Groundwater Governance and Assessment in a Transboundary Setting
As groundwater reliance is increasing across the globe, including the United States-Mexico region, the complications of governing transboundary groundwater become more prominent. In their chapter of the new book Lake Governance, authors Sharon Megdal and Jacob Petersen-Perlman discuss groundwater governance and assessment, with a focus on the Transboundary Aquifer Assessment Program (TAAP) along the U.S.-Mexico border. After providing an overview of groundwater governance in practice, the authors discuss commonly accepted principles for governing groundwater and recent developments in legal principles for transboundary groundwater governance. They explain how TAAP studies have been made possible by a cooperative framework agreed upon by American and Mexican partners through the International Boundary and Water Commission (IBWC). The authors highlight the value of the TAAP framework for the Arizona-Sonora border region and suggest it could be applied elsewhere. Edited by Velma Grover and Gail Krantzberg, the book can be ordered at https://www.crcpress.com/Lake-Governance/Grover-Krantzberg/p/book/9781138633759. Please email firstname.lastname@example.org or email@example.com for more information about the chapter. More information about the TAAP can be found at https://wrrc.arizona.edu/TAAP.
On February 1, 2019, the UA Water Resources Research Center will hold its Annual Conference, Arizona Runs on Water: Scarcity, Challenges, and Community-based Solutions, at the Black Canyon Conference Center, located at 9440 N. 25th Ave., in Phoenix, Arizona. The conference will explore how Arizona’s various regions, cities, towns, tribes, and rural areas are working to meet their water and the solutions they are identifying, assessing, and/or implementing.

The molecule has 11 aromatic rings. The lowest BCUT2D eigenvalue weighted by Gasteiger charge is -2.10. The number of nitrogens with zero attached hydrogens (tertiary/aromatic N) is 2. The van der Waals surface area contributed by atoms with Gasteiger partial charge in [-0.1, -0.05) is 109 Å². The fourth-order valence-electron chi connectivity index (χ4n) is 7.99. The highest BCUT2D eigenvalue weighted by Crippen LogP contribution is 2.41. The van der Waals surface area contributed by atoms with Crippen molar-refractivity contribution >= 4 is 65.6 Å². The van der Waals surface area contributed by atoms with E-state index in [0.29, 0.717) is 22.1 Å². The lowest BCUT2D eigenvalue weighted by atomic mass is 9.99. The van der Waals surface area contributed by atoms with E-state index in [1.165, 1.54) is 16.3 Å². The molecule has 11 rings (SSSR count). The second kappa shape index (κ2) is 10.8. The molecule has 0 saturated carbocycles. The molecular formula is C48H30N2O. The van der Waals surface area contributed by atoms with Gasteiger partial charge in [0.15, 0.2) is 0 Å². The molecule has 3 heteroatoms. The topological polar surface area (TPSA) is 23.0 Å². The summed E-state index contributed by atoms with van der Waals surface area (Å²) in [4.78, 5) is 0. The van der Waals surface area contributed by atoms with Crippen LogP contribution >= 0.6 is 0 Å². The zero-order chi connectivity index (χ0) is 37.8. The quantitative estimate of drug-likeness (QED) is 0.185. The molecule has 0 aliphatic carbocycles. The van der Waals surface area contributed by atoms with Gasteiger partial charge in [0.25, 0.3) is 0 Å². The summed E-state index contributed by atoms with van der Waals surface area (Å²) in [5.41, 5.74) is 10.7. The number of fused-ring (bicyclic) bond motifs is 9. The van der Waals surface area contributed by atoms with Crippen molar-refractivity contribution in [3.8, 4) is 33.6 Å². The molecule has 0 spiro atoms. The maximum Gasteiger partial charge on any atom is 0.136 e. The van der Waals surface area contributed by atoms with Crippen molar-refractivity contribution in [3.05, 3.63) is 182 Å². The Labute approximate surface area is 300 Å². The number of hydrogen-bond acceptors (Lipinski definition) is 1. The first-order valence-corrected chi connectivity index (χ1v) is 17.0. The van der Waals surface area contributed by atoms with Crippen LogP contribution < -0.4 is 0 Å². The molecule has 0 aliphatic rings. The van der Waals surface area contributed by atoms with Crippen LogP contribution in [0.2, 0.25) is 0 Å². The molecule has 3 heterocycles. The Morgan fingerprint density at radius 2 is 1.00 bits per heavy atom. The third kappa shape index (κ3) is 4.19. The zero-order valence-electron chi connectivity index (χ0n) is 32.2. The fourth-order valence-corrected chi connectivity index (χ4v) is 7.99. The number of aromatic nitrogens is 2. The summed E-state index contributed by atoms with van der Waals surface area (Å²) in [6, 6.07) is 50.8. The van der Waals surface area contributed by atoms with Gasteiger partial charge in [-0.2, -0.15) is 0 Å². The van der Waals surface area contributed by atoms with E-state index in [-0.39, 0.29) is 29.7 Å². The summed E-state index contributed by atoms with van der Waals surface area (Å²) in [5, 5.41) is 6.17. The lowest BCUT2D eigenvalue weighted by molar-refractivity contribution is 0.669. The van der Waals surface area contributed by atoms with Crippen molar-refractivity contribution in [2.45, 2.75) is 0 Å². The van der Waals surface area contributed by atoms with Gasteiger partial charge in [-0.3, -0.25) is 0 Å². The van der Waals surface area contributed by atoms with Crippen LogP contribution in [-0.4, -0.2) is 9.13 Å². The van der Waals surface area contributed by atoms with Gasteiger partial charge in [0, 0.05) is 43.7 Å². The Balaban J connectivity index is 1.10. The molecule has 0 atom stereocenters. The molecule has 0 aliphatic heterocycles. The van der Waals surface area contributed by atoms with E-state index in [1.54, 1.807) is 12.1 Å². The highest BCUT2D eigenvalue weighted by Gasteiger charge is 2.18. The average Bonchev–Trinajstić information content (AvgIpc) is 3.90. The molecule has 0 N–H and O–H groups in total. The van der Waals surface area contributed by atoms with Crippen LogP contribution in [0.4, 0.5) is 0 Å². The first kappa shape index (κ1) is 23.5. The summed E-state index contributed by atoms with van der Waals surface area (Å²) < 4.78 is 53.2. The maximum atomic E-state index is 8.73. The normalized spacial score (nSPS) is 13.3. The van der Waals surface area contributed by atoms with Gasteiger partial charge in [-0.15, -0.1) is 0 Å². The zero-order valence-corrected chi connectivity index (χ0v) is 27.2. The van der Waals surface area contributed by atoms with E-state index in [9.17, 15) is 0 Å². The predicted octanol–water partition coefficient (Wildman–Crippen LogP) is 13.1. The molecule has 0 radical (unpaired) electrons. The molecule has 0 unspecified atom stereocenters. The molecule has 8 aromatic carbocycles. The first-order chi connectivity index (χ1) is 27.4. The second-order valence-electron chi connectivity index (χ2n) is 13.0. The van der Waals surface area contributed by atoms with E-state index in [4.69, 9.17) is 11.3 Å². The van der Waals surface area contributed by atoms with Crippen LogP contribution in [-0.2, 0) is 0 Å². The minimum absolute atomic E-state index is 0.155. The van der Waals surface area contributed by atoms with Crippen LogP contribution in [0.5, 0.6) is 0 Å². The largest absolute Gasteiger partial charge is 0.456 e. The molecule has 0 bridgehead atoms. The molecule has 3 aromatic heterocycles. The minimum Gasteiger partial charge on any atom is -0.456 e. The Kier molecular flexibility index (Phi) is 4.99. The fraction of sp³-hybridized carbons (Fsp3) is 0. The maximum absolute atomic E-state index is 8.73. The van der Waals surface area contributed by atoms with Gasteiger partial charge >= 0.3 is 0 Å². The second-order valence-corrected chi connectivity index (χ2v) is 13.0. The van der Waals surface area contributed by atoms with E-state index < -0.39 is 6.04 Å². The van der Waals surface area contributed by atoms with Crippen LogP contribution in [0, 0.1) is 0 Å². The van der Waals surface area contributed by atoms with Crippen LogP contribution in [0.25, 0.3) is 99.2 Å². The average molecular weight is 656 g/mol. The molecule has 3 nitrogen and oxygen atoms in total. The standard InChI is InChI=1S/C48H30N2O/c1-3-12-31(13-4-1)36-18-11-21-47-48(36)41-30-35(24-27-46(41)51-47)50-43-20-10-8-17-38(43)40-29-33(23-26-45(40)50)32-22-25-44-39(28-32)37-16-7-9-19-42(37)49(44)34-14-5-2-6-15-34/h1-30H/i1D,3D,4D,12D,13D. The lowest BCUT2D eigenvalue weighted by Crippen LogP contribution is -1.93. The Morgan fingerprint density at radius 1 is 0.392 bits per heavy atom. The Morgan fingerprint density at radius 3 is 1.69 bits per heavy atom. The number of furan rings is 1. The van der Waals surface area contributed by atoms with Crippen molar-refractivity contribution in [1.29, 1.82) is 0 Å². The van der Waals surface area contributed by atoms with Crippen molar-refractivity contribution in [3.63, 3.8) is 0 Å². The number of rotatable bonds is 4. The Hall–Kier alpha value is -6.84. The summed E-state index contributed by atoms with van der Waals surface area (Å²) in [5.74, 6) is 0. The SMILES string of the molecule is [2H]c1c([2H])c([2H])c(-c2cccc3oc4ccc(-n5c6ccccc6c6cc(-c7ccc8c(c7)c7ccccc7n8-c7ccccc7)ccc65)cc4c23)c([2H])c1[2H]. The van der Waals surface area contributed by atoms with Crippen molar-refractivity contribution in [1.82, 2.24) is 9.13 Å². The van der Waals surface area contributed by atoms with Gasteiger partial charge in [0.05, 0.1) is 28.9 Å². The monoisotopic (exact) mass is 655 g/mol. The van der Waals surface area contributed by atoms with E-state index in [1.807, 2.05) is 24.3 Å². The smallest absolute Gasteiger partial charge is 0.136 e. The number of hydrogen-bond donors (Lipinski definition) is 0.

The WRRC is calling for research proposals from students for its 104b grants program. The program, authorized under the Water Resources Research Act, Section 104(b) and funded through the U.S. Geological Survey, promotes the entry of new research scientists, engineers and technicians in the water resources field and education of students through significant involvement in water research.
On September 6th, more than 50 people gathered in Miami, Arizona to lend voice to the Cobre Valley Small Town Forum on Water, a meeting to facilitate discussion about water resources management among elected officials, utility and planning staff, natural resource experts, and other interested water users.
We had such a great response to last year’s open-ended approach to our photo contest that we’re doin’ it again this year. Just show us Arizona water. Yup, that's as specific as we're going to get. Use your creativity and technical ability to express the many ways water transforms our state and the many ways our state transforms water. Capture anything from people and nature to business and agriculture. It’s completely up to you. Just make sure your picture relates to water and it’s in Arizona!